The death of Steve Jobs last year was one of the most discussed topics on the internet last year. Anyone who has an Apple product - a Mac, an iPod, and iPad or an iPhone, to name a few - tends to appreciate the beauty and simplicity of the technology. It’s technology that for many people has been life-changing, and I guess that’s why there was such an outpouring of collective grief when Jobs died aged just 56.  

The death, on 12 May, of Frank Bethwaite reminded me of Jobs’s passing. Not that there was as much reason to mourn Frank’s passing as Jobs’ - in the sense that Frank lived into his 80s and died in peace, where the Apple founder’s life was cut short by a long and painful battle with pancreatic cancer.  

It was great to see Frank’s life so celebrated by sailors sharing their thoughts on the internet. As with Jobs’ fans, most never met Frank, but many of our lives have been touched by him. I only met him once, about 10 years ago in Sydney when his son Julian introduced me. It was one of those moments that, although it may not have lasted long, was a moment to savour. A feeling that you’d met someone who had made such an impact on your own life. I’m not Catholic, I’m not religious, but the closest thing I have to a religion is an obsession with sailing fast boats. So for me, meeting Frank was like meeting the Pope.  

Even if you don’t sail a Bethwaite-designed boat, it’s not hard to appreciate the beauty of the designs drawn by Frank, and more recently by Julian. The Bethwaites took 18ft skiff design to a new place, where the hull became so easily driven that the speed hump between displacement and planing modes was almost imperceptible. I remember the first time I went sailing in a 49er, on a virtual flat calm at Datchet Water, and this white, beautiful shape from outer space was sitting there, slightly menacing, but very enticing too. With my Laser 5000 partner, Steve Kyffin, we pushed the skiff on to the water, and the sensation of effortless speed - even in next to no wind - was immediate. It was a jaw-dropping moment. It seemed like we were the only boat actually moving, the 49er gliding along without the slightest hesitation.  

I was hooked from that day onwards, sailing the 49er for the best part of seven years, and getting to know Julian Bethwaite along the way. The influence of the Bethwaites is everywhere. You could see it in most of the skiffs that came to compete at the women’s Olympic skiff trials in Spain recently. And the Musto Skiff which I sail now is - in hull shape terms - more or less a singlehanded 49er.  

Steve Jobs believed that technology should be beautiful to use and beautiful to the eye. Similarly, Bethwaite boats combine form and function into one beautiful package. Of course, even an Apple Mac will crash from time to time, and the 49er is known to do the same, known in the trade as the dreaded ‘pitchpole’. But the occasional pitchpole is a price well worth paying for all the other thrills of high-speed skiff sailing.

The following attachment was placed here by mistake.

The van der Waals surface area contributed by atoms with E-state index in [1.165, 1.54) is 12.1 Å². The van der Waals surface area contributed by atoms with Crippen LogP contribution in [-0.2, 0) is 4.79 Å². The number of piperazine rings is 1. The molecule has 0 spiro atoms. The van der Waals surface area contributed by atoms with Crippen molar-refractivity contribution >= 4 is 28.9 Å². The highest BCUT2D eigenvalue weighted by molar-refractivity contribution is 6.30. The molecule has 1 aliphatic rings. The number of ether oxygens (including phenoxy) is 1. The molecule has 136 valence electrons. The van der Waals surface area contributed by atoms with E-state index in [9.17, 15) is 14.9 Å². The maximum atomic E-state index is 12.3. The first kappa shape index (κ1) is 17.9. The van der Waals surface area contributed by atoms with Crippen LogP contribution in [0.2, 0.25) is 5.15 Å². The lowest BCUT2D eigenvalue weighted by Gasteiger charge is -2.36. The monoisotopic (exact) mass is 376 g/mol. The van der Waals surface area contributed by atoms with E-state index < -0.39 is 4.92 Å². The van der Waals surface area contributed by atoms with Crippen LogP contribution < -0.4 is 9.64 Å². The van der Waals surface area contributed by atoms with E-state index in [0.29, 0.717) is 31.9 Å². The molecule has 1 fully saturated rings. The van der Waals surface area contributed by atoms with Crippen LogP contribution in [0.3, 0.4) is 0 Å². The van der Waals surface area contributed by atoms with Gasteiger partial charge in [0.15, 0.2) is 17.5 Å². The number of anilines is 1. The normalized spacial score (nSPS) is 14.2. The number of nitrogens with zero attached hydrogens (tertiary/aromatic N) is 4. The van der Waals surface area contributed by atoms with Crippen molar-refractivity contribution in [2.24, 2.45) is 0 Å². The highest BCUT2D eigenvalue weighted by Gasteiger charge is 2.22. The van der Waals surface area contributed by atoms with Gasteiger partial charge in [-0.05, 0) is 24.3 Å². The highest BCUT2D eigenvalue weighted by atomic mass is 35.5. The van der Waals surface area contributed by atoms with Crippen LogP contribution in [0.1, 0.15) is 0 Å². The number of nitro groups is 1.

Even some of Frank’s older designs, notably the Tasar designed in 1975, look bang up to date. A lightweight, hiking-out doublehander with just a main and jib that operates on about the same handicap as a Fireball - I’ve never understood why the Tasar hasn’t ever really caught on this country. It’s an awesomely efficient design and, I’m told, a lovely boat to sail. Frank Bethwaite really moved the game along, and for all the joy that he has brought me and so many others, I say thank you.  

Black and White  

Aged just 19, Asenathi Jim has qualified to represent South Africa at the Olympics this summer. More remarkable than his young age is the colour of his skin. I am told that Asenathi is set to become only the second black African ever to compete at the Olympics in the sport of sailing. He is also the first person from Nelson Mandela's family tribe - the Xhosa - to compete in the sailing discipline, and only the third Xhosa to compete in the Olympics. Asenathi did not come from a cultural or family background that showed any relation to the sport. He is a product of the very successful Race Ahead project put together by former Fireball sailor and Olympic representative in the Flying Dutchman in 1992, Dave Hudson. And it’s none other than Dave’s son, Roger, who will be crewing at the front of the South African 470 exactly 20 years after his dad.  

Having raced against the Race Ahead teams in the SB3 (or now known as the SB20) fleet, it’s been impressive to see how effective the Hudsons’ efforts have been. Taking young black kids with no prior exposure to sailing and turning them into world class sportsmen, that’s no mean feat. Following on from the mixed colour America’s Cup campaign of 2007, Shosholoza, it’s great to now see a young black African make it into the Olympic Games. The very best of luck to Asenathi and Roger in Weymouth this summer.